Most likely you’ve come across the newest installment of Dove’s Real Beauty campaign. In the ad, women approach a store and can choose to walk into a door with a sign reading “Average,” or a door right next to it with a sign that says “Beautiful.” The women who walk through the Average door were then asked why they chose that door, and are more or less told that they should feel good enough about themselves to choose the Beautiful door. Lindsay King-Miller just posted an incredibly poignant piece for Bitch about the major problems with Dove’s ongoing equation of beauty with confidence. She immediately points out that while Dove is ostensibly sending a message about empowerment and self-esteem, all their ads ultimately achieve is a reiteration of the dangerous message that beauty is all that counts when it comes to self-love for women.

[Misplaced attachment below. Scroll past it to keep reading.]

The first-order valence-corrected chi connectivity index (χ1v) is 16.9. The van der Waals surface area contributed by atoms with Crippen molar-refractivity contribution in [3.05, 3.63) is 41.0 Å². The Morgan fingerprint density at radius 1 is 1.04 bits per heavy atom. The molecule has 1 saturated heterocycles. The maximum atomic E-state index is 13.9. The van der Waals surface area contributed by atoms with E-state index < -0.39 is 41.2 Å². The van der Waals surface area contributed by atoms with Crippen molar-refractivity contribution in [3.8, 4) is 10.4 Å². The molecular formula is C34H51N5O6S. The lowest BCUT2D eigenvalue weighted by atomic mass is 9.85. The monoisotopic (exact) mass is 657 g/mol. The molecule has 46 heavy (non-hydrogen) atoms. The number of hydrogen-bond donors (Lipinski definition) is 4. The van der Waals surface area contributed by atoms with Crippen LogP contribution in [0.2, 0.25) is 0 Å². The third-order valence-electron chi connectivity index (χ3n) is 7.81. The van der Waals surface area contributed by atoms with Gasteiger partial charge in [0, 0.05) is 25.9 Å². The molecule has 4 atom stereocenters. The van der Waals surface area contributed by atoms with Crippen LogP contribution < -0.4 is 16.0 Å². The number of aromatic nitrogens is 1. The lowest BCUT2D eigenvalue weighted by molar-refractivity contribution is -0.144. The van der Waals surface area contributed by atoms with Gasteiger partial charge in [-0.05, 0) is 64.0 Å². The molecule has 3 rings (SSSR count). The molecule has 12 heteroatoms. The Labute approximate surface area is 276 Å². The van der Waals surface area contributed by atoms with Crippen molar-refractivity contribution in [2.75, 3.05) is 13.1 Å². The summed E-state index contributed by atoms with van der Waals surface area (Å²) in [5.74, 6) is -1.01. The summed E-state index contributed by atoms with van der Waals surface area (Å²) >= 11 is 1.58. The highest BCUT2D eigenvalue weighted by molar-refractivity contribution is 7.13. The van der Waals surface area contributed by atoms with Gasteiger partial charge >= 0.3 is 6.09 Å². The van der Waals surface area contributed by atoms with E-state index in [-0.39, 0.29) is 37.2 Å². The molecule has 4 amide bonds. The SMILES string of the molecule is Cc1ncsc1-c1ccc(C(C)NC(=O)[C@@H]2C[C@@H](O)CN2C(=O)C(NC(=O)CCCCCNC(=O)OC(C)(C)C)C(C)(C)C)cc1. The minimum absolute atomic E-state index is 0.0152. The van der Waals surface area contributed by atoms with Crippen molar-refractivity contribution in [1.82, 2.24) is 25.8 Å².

2. American Apparel’s “Pro-Women” Ad
American Apparel, a company with no shortage of heinous instances of sexism, just released a print ad on the back cover of Vice magazine that the New York Daily News is calling “feminist” and “radical.” The ad shows smiling photos of women who work or used to work at American Apparel, and a message that begins with “Women have always been in charge at American Apparel.” They want to signal that they’re cleaning up their act, and have always cared about women, despite their very long history of degrading ads. At least at this point in their image reform, this appears to be purely a PR stunt. American Apparel tried to use degrading sexual images to sell clothes to women, and when there was backlash (read: profits could suffer), they decided to try to sell themselves as a brand that empowers women. It’s alarming that this is being framed as “radical.” Is it really radical to show women at work in a corporate setting? This isn’t a feminist ad, it’s merely an image much more in keeping with the reality of middle class women’s lives than the offensive photos they’ve used in the past.